Andrew Tilghman and Kevin Moran Houston
Chronicle Aug. 31, 2004 10:17 AM
HOUSTON - Sexual abuse by
his father and an increased dosage of Prozac may have helped
drive a 10-year-old boy to shoot and kill his father last
week, the boy's mother and attorney contend.
"My son is
not a homicidal maniac," said Deborah Geisler. "I knew my son
was angry with his father, but I never thought my son would
see this as a way to handle the hopeless situation he thought
he was in."
But the attorney who represented Dr. Rick
Lohstroh during a bitter divorce denied the abuse
Lohstroh, a 41-year-old emergency-room
doctor, was shot in the back Friday when he went to pick up
his two sons at their mother's home.
Police say the
10-year-old boy climbed into the back of his father's sport
utility vehicle, fired a pistol several times through the back
of the driver's seat and then ran back inside the
Juvenile Court Judge Beverly Malazzo on Monday
rejected a request from Geisler that he be released into her
custody. The judge ordered that the boy, whose name is not
being released because of his age, remain in a juvenile
detention facility at least until a hearing on Sept.
A psychiatrist prescribed Prozac for the boy in
early August after he was diagnosed as suffering from
depression and anxiety, his mother said Sunday. He started
with a 10-milligram dose and gradually moved to higher doses,
The week before the shooting, Geisler said,
the boy started taking a once-a-week, time-release dosage of
90 milligrams. He took his second 90-milligram pill just hours
before the shooting, she said.
The sexual abuse
allegations could be central to the juvenile court case ahead,
a lawyer for the 10-year-old said.
"I firmly believe
this young man was a victim of physical and sexual abuse,"
said attorney Chris Tritico. "We are going to be doing some
investigation, putting together evidence for the next
Tritico said he also is looking
into the possible impact of the medication.
Lohstroh's attorney, Kathleen Collins, adamantly denied
allegations of abuse.
Lohstroh and his wife finalized a
contentious divorce in May 2003 and had joint custody of the
children. Geisler, 45, is a nurse.
Services has a history of involvement with the family, but
that information is confidential because the state never took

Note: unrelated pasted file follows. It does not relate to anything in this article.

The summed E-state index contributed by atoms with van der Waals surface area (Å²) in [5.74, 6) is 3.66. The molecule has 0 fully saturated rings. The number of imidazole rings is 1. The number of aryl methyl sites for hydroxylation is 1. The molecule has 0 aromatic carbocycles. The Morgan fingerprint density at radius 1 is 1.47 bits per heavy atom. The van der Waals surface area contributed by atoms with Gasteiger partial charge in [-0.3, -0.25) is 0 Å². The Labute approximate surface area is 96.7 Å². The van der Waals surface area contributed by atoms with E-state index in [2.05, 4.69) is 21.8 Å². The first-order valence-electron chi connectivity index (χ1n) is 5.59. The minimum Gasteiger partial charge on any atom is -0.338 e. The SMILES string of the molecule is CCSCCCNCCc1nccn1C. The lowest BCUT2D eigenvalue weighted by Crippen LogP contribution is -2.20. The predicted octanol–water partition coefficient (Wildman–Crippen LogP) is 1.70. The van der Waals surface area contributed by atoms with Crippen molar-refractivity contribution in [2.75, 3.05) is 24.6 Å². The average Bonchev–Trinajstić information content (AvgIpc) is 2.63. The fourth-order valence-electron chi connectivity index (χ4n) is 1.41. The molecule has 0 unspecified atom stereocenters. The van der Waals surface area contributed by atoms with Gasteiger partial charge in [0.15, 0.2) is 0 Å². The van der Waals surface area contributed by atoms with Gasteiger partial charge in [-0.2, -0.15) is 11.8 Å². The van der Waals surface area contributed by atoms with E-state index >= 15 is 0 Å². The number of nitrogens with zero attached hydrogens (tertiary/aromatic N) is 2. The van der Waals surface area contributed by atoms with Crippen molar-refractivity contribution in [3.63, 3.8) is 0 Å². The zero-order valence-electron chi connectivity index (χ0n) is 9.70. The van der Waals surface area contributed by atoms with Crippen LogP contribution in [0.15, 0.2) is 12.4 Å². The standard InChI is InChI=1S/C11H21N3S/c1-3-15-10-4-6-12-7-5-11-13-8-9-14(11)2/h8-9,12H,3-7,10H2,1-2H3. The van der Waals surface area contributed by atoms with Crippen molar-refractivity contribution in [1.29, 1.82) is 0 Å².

custody of the children and no criminal charges were filed,
said CPS spokeswoman Estella Olguin.
CPS reports are
not public documents but would be made available to the judge
who granted the parents joint custody.
sheriff's detectives are still investigating how the
10-year-old got the gun.
Geisler said the boy may have
placed the Beretta semiautomatic pistol in his backpack before
leaving the house to get into his father's vehicle.
gun had been kept locked in its case, along with an ammunition
clip, in a closet in her room, Geisler said. She said she
thought it was a .40-caliber weapon, but she was not
"It was stored, unloaded and locked," Geisler
said. "The clip was out of it."
She said she bought it
after her divorce because "it just made me feel safer." Her
two sons were with her when she bought it, she said, but she
did not know whether her older son knew where she kept
Assistant District Attorney Helen Jackson said she
urged the juvenile court judge to keep the boy in a detention
center because of the seriousness of the incident.
said the district attorney's office will continue
investigating to determine whether to file charges in juvenile
Under Texas law, children under 14 cannot be
certified for trial as adults in criminal court.
juveniles are sentenced to incarceration with the Texas Youth
Commission and released on their 18th birthdays. But even
after reaching that point, Geisler's son could face up to 40
years in adult prison if he is convicted of murder and
prosecutors seek to have him sentenced as an